Czech Dreams 2024
The town of Valtice has 3,600 citizens and it lies on the border with Austria – halfway between Brno (70 km) and Vienna (70 km). The first written mention of the Valtice castle dates from 1193, when the Valtice area belonged to the Passau bishops who colonised this originally Slav area after the breakup of the Great Moravian Empire. The era of the House of Liechtenstein in Valtice began at the end of the 14th century. This aristocratic house had its main seat here until 1945. Valtice, known as Feldsberg in German, was originally part of Lower Austria. On 31.7.1920, the town was ceded to Czechoslovakia on the basis of the Treaty of Saint-Germain-en-Laye. Valtice is part of the Lednice-Valtice area which was entered into the UNESCO heritage register in 1996 due to its uniqueness. This is one of the most extensive artificially composed landscapes in Europe and probably in the world.
One of the dominant features of the town is the château – one of the largest in the Czech Republic. It is considered to be one of the most significant examples of early baroque architecture in Central Europe. It has been renovated a number of times, the last of which occurred in 1643–1730 with the participation of leading architects, sculptors and painters. The rooms are richly decorated with gilded stucco and ceiling frescos and it is home to a significant collection of Central European baroque painting. The château chapel is remarkable – according to experts, it has one of the most beautiful interiors of the Central European baroque. It is richly decorated with stucco and paintings. It is often used for chamber concerts due to its unique acoustics. The second most historically significant building is the parish church of the Assumption of the Virgin Mary. This early baroque building dating from 1631 to 1671 is remarkable for its size - length: 48 m, width: 28 m, height: 34 m, height of the tower: 60 m. The building was commenced by the Italian architect G. G. Tencalla and completed by O. Erna, an architect from Brno. The painting of the Assumption of the Virgin Mary on the main altar is a copy of a painting by P. P. Rubens, while the smaller painting above it is a Rubens original – it depicts the Holy Trinity. The church houses a rare baroque organ from the mid 18th century by the Viennese organ maker Johann Hencke, who was the most famous organ maker of his day. It is also used for concerts. The neo-renaissance town hall has a remarkable ceremonial hall decorated with beautiful stuccowork. During the period when the town belonged to Austria, this was the former office of the district court and the tax office. A further significant complex of local baroque architecture is the Monastery of the Merciful Brothers with the Church of Saint Augustine and the order’s hospital. The Merciful Brothers came here from Italy in 1605 at the invitation of Prince Charles I of Liechtenstein in order to establish their first hospital to the north of the Alps. Their arrival meant a great influx of scholarship and progress. There are two museums on the square: the Museum of Winemaking, Gardening and the Environment with an exhibition of historical wine presses and the Town Museum which depicts the rich history of Valtice and the princely House of Liechtenstein. The House of Liechtenstein built some unique romantic buildings in Valtice and its environs: the Empire-style Belveder château, the lookout colonnade (known as Reistna, it is reminiscent of the Gloriette at Schönbrunn in Vienna) and the Temple of Diana (Rendez-vous) in the shape of a memorial arch. There is a unique 5 km long barefoot trail between Valtice and Austrian Schrattenberg.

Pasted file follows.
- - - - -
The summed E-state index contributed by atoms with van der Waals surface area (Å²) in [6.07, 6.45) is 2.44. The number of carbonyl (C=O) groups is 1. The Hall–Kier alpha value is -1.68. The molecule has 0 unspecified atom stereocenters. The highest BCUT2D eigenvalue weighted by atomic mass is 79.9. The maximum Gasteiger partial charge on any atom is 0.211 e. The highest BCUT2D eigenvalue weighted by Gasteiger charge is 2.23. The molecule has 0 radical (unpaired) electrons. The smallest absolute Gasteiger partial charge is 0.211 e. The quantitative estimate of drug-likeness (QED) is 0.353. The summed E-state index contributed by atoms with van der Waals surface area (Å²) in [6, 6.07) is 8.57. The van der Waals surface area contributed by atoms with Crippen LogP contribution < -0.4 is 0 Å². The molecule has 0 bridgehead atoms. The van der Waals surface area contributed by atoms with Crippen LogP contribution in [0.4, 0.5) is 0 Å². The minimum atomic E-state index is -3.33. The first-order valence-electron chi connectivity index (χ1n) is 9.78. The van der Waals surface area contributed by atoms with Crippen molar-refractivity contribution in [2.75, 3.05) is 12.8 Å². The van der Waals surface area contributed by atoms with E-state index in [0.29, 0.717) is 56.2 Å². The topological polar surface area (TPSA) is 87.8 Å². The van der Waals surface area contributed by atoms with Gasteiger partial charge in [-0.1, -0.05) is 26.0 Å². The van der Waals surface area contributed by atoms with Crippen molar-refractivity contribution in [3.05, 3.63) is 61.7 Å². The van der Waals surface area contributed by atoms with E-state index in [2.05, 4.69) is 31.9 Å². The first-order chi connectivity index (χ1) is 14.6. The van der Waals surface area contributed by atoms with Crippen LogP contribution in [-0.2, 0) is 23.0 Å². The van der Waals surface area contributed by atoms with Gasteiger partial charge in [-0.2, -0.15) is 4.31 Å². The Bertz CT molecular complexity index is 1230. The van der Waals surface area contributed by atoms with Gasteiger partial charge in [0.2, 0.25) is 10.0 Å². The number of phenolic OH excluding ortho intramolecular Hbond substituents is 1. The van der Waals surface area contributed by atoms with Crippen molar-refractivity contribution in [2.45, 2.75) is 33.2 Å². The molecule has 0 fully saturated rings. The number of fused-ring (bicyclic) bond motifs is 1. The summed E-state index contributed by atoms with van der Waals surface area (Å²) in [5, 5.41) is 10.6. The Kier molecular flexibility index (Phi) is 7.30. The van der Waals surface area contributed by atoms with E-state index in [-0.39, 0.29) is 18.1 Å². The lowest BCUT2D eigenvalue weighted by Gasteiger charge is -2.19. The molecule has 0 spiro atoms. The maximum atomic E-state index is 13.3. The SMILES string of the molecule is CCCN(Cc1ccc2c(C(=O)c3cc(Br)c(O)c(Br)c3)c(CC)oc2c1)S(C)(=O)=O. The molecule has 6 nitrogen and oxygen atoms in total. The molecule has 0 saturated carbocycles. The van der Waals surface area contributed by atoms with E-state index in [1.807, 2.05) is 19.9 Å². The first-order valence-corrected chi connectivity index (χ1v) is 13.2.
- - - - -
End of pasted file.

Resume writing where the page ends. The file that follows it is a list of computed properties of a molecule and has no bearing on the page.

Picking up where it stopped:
Three institutions have played an important role in the town’s musical past: the chateau, the parish church and the monastery church of the Order of the Merciful Brothers. Valtice can boast three composers among its natives: Georg Arnold (17th century) – an organ expert and excellent church composer; Johan Caspar Horn (17th century) – dance works in the French style; Johannes Matthias Sperger (18th century) – one of the greatest virtuosos on the contrabass, he left 45 symphonies and a large amount of chamber works.
Valtice and wine: these two terms have been inseparable for hundreds of years. Grape vines were brought here by the Roman legions of Emperor Marcus Aurelius. The town’s winemaking tradition is confirmed by the existence of the local specialist winemaking secondary school dating from 1873, which is the only one in the Czech Republic. There is also a Wine Academy here, whose aim is to acquaint the wider public with the area of winemaking. It is possible to taste excellent wines in the Salon of the Wines of the Czech Republic (a wine-tasting display of the 100 best wines from the Czech Republic), in the Château cellar dating from the 15th century (one of the oldest and largest in Europe) or in the Valtice underground (a system of cellars modified as wine cellars – a leftover from the Minorite monastery dating from the 13th century). A 5 km long wine trail with 19 informative panels leads through Valtice. Valtice is home to famous wine cellars, traditional wine producers, wine-making institutions and attractive wine events: it is the capital city of wine. Of our many events, we would like to mention at least the Valtice Wine Markets, the Concentus Moraviae International Music Festival of 13 Towns, the International Cat Exhibition, the International Early Music Summer School, Hencke’s Baroque Organ Festival, the Valtice Wine Celebrations, the folk costume feasts, the bobtail exhibition, the Valtice New Wine Days and the Valtice Grape Harvest.